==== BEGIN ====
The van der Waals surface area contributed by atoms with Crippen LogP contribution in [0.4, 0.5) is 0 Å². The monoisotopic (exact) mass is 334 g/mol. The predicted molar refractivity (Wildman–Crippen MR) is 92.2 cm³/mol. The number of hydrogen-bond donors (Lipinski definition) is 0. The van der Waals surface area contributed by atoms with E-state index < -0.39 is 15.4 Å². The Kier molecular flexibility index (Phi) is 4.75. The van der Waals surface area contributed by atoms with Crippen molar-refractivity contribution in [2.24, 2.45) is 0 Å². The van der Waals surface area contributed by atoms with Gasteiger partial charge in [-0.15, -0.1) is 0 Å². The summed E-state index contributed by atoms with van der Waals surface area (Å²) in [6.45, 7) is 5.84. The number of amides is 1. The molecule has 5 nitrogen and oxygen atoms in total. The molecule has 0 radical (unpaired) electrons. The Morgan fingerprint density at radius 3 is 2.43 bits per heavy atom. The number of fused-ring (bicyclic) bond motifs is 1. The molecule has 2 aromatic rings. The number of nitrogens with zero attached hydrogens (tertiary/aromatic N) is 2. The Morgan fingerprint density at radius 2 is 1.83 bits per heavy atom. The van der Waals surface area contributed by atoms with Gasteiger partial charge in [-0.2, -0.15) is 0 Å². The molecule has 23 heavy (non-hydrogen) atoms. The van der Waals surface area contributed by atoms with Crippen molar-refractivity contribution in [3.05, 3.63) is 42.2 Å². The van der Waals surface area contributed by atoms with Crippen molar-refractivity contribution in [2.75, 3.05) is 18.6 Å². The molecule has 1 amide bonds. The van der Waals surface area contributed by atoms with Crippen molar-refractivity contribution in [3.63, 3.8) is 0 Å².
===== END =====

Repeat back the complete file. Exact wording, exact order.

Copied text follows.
The van der Waals surface area contributed by atoms with Crippen LogP contribution in [0.4, 0.5) is 0 Å². The monoisotopic (exact) mass is 334 g/mol. The predicted molar refractivity (Wildman–Crippen MR) is 92.2 cm³/mol. The number of hydrogen-bond donors (Lipinski definition) is 0. The van der Waals surface area contributed by atoms with E-state index < -0.39 is 15.4 Å². The Kier molecular flexibility index (Phi) is 4.75. The van der Waals surface area contributed by atoms with Crippen molar-refractivity contribution in [2.24, 2.45) is 0 Å². The van der Waals surface area contributed by atoms with Gasteiger partial charge in [-0.15, -0.1) is 0 Å². The summed E-state index contributed by atoms with van der Waals surface area (Å²) in [6.45, 7) is 5.84. The number of amides is 1. The molecule has 5 nitrogen and oxygen atoms in total. The molecule has 0 radical (unpaired) electrons. The Morgan fingerprint density at radius 3 is 2.43 bits per heavy atom. The number of fused-ring (bicyclic) bond motifs is 1. The molecule has 2 aromatic rings. The number of nitrogens with zero attached hydrogens (tertiary/aromatic N) is 2. The Morgan fingerprint density at radius 2 is 1.83 bits per heavy atom. The van der Waals surface area contributed by atoms with Gasteiger partial charge in [-0.2, -0.15) is 0 Å². The molecule has 23 heavy (non-hydrogen) atoms. The van der Waals surface area contributed by atoms with Crippen molar-refractivity contribution in [3.05, 3.63) is 42.2 Å². The van der Waals surface area contributed by atoms with Crippen molar-refractivity contribution in [2.75, 3.05) is 18.6 Å². The molecule has 1 amide bonds. The van der Waals surface area contributed by atoms with Crippen molar-refractivity contribution in [3.63, 3.8) is 0 Å².